Grand jury sought over Dreyfus deal
Douglas County commissioners want a grand jury investigation after hearing the Forest Service reversed a deal to give a special use permit to the owner of the Dreyfus Estate at Lake Tahoe
“The way the Forest Service has handled this is unscrupulous,” said Douglas County Commissioner Don Miner. “A grand jury investigation will find out whether there was any wrongdoing and fraudulent representation by the federal government.”
“We want to get to the bottom of it,” Commission Chairman Bernie Curtis said Friday. “I think it is very important to take a look at the dealings or lack thereof in this situation.”
Commissioners plan to file a formal inquiry with Douglas County for a grand jury investigation sometime next week.
A spokesperson for the Forest Service was unavailable for comment.
The Dreyfus Estate was the subject of the most expensive land exchange in U.S. Forest Service history and was the target of a federal probe looking into the transaction.
In a land exchange valued at $38 million, the federal government gave an Arizona-based land brokerage company, the Olympic Group, public land around Las Vegas in exchange for the Dreyfus estate.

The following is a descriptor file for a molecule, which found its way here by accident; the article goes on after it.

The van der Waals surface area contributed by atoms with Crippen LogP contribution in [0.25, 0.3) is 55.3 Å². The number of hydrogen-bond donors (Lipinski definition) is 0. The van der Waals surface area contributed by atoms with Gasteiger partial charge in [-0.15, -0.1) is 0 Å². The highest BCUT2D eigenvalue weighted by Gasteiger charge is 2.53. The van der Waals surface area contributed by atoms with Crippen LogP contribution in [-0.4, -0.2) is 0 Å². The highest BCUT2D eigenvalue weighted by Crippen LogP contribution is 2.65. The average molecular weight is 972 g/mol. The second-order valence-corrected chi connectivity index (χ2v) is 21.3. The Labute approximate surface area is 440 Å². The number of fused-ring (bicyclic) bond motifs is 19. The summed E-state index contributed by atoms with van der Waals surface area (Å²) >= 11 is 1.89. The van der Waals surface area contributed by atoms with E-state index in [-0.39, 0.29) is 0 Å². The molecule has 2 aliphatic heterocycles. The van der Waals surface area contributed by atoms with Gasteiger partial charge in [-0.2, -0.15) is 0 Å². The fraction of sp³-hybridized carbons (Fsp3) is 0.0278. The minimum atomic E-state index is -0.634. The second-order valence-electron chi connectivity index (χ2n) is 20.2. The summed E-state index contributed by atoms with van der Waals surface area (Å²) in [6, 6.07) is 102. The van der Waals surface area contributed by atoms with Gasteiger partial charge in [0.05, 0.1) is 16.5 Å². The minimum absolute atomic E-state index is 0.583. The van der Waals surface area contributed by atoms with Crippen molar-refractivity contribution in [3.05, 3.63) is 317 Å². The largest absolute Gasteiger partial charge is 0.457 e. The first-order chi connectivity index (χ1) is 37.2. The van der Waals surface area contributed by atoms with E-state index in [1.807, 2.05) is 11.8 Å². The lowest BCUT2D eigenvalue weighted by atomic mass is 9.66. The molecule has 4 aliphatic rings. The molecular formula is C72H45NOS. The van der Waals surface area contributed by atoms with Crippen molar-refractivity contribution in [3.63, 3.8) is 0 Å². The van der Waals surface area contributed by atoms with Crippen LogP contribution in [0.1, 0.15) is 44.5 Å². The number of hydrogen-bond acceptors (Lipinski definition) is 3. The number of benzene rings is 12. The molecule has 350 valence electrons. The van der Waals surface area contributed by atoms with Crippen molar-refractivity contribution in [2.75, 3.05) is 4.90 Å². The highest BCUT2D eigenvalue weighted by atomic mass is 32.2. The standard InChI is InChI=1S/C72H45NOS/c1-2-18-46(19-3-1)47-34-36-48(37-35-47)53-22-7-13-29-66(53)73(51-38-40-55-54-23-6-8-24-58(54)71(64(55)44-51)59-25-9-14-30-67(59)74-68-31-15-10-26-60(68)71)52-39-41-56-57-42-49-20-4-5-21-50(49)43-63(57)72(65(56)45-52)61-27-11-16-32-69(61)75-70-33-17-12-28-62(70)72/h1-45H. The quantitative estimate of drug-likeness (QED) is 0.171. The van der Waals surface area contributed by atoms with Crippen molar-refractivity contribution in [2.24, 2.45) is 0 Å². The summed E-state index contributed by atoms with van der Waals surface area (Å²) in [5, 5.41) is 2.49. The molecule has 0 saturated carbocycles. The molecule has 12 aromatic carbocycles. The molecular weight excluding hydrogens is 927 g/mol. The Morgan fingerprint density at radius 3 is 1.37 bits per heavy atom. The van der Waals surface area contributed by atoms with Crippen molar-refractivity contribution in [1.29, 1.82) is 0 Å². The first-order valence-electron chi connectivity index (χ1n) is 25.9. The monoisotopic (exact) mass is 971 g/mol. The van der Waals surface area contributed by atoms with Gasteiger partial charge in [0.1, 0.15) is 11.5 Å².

The Forest Service reportedly had no interest in the nine-bedroom mansion or other improvements on the property and the agency allowed the Olympic Group to sell it. Minden-based Park Cattle Co. bought the buildings with the understanding that a special land-use permit would be issued for the company to operate the buildings as a conference center.
The Forest Service has since refused to issue a use permit, even after an investigation cleared Park Cattle Co., and Forest Service officials of any wrongdoing.
“The Forest Service issues 800 special-use permits a year. This is the first time they’ve failed to offer a special use permit. I find this more than a little strange,” Miner said.
“We have been hearing the Forest Service wants to tear the buildings down because they don’t want the responsibility to maintain them. Now, what they are saying is (Park Cattle Co.) is trespassing on their (Forest Service) land,” said Miner, who represents the Tahoe Basin.
Two years ago, the state’s congressional delegation received assurance the U.S. Forest Service wouldn’t demolish the 10,000-square-foot mansion. However, the issue over proper use of the facility has been clouded as the Forest Service decides what’s the best public use of the facility.
Miner thought the issue was resolved and Park Cattle Co. would be able to open the conference facility.
“There was hope over time that they would work this out. But now I’m hearing there’s no such luck. They want to get rid of Park Cattle Co., and they want to tear down the buildings,” Miner said.